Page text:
OP (3:17-4:13): The only common theme wasn’t really a common theme, it was just that everyone is working through the work-life balance differently. So a student that works a job multiple hours a week is going to have a different work-life balance than a student who doesn’t have to have the obligation. Or a student who’s on EST spends a lot of their time thinking about that obligation and de-stressing from that part of their lives, whereas other students on campus don’t have to think about it. So a common theme is just what students have to think about in their day-to-day lives and how they’re balancing those obligations with work. Like in the piece I wrote about Sakeenah, students there were expressing that in the time where there were some Islamophobic threats on campus or a lot of discussion about Islamophobia, that the stress of that was something that they had to balance with academics. Like when they didn’t feel safe going to classes, how are they going to get those notes?
JR (4:14-4:52): I would also add that it’s not really seen as, “Oh, I have to make time for this other obligation, or like I’m trying to juggle it with my work” or something like that. The parts of their lives that we are focusing on in these articles are equally, if not more important to them as their academic lives because oftentimes it’s the organizations that they’re a part of that they are so incredibly passionate about and that have real-world applications. And so it’s just part of them and part of like their experience as a human.
KM (4:53-5:07): Although most Scene features focus on students and faculty and other aspects of life at WashU, Poolos mentioned how interesting it was to go outside the WashU bubble while she interviewed people for the MetroLine story.
OP (5:08-5:42): I really enjoyed that piece, because it was just so in depth of what I feel like the St. Louis community is, whereas we mostly focused on WashU students and WashU groups. But I really enjoyed this feeling of breaking out of the bubble and talking to people that I never would have approached typically. I think, on the Metro a lot of times people are just sort of in their own little world: earbuds in, not looking at anyone else, just trying to focus on where they’re going. And it was really lovely to actually figure out that people just enjoy talking about themselves and enjoy sharing their stories. So I got little snippets of people’s lives that I otherwise would never have known about.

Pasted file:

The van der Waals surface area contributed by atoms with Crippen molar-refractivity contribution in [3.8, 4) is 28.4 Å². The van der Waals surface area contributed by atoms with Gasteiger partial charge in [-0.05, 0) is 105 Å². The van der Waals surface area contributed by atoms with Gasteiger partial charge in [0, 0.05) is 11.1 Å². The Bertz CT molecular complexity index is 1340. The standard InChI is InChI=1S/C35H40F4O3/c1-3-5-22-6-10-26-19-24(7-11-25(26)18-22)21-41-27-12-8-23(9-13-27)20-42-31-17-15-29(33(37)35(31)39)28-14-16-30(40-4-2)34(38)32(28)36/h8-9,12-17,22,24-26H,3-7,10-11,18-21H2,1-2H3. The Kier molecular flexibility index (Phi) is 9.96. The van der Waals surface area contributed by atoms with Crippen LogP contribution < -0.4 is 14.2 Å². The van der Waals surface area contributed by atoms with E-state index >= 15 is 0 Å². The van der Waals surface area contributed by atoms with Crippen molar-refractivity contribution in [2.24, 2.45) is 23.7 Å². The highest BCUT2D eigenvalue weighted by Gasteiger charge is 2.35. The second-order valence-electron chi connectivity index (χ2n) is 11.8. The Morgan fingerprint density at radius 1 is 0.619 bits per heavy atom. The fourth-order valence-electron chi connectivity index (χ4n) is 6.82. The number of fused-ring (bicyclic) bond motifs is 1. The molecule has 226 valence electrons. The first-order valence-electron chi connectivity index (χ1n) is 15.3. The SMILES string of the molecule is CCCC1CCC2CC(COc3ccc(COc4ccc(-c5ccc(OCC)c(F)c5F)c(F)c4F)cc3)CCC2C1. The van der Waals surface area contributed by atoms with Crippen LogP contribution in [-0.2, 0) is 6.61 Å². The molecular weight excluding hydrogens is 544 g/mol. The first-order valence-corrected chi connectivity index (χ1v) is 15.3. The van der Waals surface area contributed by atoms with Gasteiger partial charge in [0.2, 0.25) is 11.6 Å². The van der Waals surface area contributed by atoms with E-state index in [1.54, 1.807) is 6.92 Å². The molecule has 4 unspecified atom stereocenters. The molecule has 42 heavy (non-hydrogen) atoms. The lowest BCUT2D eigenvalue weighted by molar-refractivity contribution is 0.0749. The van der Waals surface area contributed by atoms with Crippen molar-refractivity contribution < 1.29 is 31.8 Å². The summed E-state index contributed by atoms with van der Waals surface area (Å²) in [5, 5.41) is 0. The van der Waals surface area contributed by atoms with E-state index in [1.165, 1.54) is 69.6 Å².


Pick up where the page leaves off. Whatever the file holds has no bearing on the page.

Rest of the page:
KM (5:43-5:47): Is there a particular feature that’s coming up that you’re looking forward to?
JR (5:48-6:01): There’s a writer currently working on a piece about accessing therapy, and I’m very excited about that piece just because mental health is clearly a huge issue of importance on college campuses and in general in life.
OP (6:02-6:26): We have a writer who’s working on accessibility on campus, and he’s been great at really getting into zoning laws and talking to the architect and asking those hard questions about whether the school is really doing all they can for students who need extra physical or mental help. And I think that piece when it’s ready is just going to be really fantastic and really well reported.
KM (6:34-6:57): Editor’s Note will be back in two weeks to break down another developing story. Head to studlife.com to check out more of our recent coverage, like a look into the history of WashU’s founder, a profile of a three-time paralympic champion and WashU alum, and the stakes of the recent SU fall election. For Student Life Media, I’m Kamala Madireddi.